- The Washington Times - Saturday, February 14, 2009

Polygamist gets life for torturing children

MURRIETA, Calif. | A polygamist was sentenced Friday to seven consecutive life prison terms for torturing some of his 19 children and falsely imprisoning two of his three wives.

Mansa Musa Muhummed, 55, also was sentenced to additional terms totaling 16 years and eight months by Riverside County Superior Court Judge F. Paul Dickerson III.

“If his appeals are exhausted and he does not prevail, he will die in prison,” said Peter Morreale, Muhummed’s attorney.

Muhummed, who was born Richard Boddie, was convicted in June of seven counts of torture, two counts of false imprisonment and additional charges of child endangerment and spousal abuse. At his trial, several of Muhummed’s children and stepchildren testified against him, telling jurors they had been beaten, starved, strung up by their feet and forced to eat vomit and feces.

Muhummed was a convert to Islam, which permits polygamy and thus, Muhummed said, gave him the right to have multiple wives. He was arrested in 1999 after one of his wives slipped a 13-page letter to a postal service worker describing the abuse.

NASA delays launch of shuttle

CAPE CANAVERAL, Fla. | NASA managers on Friday delayed for a third time the launch date for Space Shuttle Discovery, now scheduled to lift off Feb. 27 on an International Space Station construction mission.

Initially slated for launch this week, NASA wanted more time to review analysis and test results of potentially troublesome valves needed to keep the shuttle’s fuel tank properly pressurized during the 8.5-minute ride into space.

“More time was needed to complete analysis and testing,” said Allard Beutel, a spokesman with NASA’s Kennedy Space Center in Florida.

The shuttle will be carrying the last set of U.S.-built solar wing panels to bring the orbiting complex up to full power. The shuttle crew includes Japan’s Koichi Wakata, who will swap places with returning International Space Station flight engineer Sandra Magnus.

Mr. Wakata will be the first astronaut from Japan, one of 16 countries partnered in the project, to become a member of the live-aboard station crew.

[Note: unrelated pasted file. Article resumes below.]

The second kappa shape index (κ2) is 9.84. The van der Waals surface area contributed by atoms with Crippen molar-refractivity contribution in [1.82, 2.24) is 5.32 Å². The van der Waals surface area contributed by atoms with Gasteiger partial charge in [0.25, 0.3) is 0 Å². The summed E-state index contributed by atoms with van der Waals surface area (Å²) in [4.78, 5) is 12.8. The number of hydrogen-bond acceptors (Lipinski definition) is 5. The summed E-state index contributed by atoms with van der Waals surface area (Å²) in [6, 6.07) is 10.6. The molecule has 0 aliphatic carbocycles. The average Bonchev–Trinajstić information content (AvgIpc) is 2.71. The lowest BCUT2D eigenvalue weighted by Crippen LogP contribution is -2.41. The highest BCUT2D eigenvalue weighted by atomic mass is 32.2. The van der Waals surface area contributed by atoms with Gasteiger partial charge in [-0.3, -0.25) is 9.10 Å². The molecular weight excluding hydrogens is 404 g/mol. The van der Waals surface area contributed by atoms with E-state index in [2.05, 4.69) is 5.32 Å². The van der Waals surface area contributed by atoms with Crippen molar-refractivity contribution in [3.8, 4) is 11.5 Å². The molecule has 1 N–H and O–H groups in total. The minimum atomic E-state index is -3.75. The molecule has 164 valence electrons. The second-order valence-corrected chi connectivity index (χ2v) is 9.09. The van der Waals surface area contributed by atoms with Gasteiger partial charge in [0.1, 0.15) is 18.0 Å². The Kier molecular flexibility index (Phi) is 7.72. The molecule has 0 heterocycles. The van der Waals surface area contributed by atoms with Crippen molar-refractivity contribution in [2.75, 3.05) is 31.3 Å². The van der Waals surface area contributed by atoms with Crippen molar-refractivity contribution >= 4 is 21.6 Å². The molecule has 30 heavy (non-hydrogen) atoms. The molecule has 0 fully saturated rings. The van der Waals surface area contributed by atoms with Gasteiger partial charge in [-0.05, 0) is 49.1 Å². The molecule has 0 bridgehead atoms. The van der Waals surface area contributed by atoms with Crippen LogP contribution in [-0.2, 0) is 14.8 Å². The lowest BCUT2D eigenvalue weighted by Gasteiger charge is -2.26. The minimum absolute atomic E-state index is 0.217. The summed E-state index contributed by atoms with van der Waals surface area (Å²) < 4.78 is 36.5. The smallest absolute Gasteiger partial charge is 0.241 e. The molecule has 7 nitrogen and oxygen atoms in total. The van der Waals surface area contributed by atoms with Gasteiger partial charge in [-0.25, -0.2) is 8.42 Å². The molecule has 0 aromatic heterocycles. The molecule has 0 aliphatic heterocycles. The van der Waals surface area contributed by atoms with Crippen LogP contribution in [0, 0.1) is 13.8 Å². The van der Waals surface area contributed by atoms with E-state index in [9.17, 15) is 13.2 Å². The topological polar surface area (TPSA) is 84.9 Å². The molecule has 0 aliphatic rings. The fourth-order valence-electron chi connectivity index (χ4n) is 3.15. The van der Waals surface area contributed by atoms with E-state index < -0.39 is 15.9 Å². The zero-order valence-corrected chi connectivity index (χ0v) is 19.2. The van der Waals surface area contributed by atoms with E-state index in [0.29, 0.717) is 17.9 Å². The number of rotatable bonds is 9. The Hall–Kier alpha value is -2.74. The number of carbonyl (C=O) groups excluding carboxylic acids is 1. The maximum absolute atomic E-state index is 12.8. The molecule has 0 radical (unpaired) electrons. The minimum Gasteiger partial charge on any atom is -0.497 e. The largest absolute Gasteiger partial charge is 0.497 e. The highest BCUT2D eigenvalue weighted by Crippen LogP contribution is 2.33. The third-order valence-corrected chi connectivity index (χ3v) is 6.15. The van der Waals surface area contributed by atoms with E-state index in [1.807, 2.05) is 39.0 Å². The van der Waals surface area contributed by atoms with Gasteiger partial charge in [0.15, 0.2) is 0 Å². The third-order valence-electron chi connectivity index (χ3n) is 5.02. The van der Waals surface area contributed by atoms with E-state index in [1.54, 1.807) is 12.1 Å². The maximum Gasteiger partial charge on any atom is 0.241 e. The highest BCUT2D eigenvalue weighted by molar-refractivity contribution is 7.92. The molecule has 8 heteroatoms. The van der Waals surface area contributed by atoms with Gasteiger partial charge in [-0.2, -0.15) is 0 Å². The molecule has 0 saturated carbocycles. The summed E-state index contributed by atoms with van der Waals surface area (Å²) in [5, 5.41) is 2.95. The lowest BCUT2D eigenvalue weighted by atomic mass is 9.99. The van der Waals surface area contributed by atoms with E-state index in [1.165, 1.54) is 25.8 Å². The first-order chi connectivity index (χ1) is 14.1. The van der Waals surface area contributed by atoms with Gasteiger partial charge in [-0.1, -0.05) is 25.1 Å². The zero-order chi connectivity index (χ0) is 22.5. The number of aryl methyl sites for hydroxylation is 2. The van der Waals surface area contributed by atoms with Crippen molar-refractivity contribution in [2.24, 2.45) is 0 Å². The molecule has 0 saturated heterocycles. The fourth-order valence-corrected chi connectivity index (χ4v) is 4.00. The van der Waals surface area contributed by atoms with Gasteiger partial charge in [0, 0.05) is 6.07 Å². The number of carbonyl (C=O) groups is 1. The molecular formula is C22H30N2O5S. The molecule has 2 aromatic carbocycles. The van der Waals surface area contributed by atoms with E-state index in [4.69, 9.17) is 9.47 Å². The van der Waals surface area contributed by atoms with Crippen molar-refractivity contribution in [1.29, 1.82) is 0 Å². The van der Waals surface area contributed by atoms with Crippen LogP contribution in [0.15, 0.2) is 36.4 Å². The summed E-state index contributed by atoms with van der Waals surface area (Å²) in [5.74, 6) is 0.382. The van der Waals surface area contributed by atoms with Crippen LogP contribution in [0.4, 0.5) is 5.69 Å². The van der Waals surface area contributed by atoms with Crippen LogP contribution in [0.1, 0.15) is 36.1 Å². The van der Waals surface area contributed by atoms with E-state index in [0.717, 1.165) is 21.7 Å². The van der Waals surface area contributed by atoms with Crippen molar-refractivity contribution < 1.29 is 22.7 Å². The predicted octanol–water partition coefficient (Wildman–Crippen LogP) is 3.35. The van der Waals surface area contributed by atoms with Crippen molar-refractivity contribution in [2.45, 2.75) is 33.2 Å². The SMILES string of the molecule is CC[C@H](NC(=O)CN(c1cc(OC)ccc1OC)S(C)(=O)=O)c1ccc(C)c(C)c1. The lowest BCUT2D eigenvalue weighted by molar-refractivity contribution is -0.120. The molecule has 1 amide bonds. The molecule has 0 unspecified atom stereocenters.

Company defends hiring ex-mayor

DETROIT | The head of a computer software company defended the hiring of former Mayor Kwame Kilpatrick as an account executive Friday, saying the felon is “uniquely qualified” to sell high-tech services in the health care field.

But Peter Karmanos of Compuware Corp. said Kilpatrick could be fired depending on the results of an ongoing investigation of corruption during his years at City Hall.

If the wrongdoing is “more than what’s come out he knows he’s done,” Mr. Karmanos told WJR-AM radio host Paul W. Smith. “But I think it’s worth a chance. If everything works out we’ll have a very talented person. If it doesn’t, well, it was a nice try.”

Kilpatrick is going to work for Covisint, a Compuware subsidiary in Dallas, Mr. Karmanos said. His family already is renting a home in Southlake, an affluent Dallas suburb.

The former mayor served 99 days in jail for obstruction of justice in a civil trial and assault on a pair of Wayne County investigators. He still needs court approval to transfer his probation to Texas.

Bess Truman papers made public

INDEPENDENCE, Mo. | Family papers detailing the private life of former first lady Bess Wallace Truman were released Friday, with no apparent bombshells about the wife of President Harry S. Truman in the more than 24,000 pages.

The Harry S. Truman Presidential Library and Museum opened the family papers to mark Mrs. Truman’s 124th birth anniversary. The library obtained the papers after the death of the Trumans’ daughter, Margaret Truman Daniel, in January 2008.

About 1,600 of the papers once belonged to Mrs. Truman’s mother, Madge Gates Wallace. They apparently do not mention the 1903 suicide of her father, David Wallace.

The papers include ledgers detailing Mr. Truman’s personal finances while he was in office from 1945 to 1953. The ledgers include notations involving occasional personal payments made by the president to his younger sister, Mary Jane Truman - payments that became a financial embarrassment for the 33rd president.

From wire dispatches and staff reports

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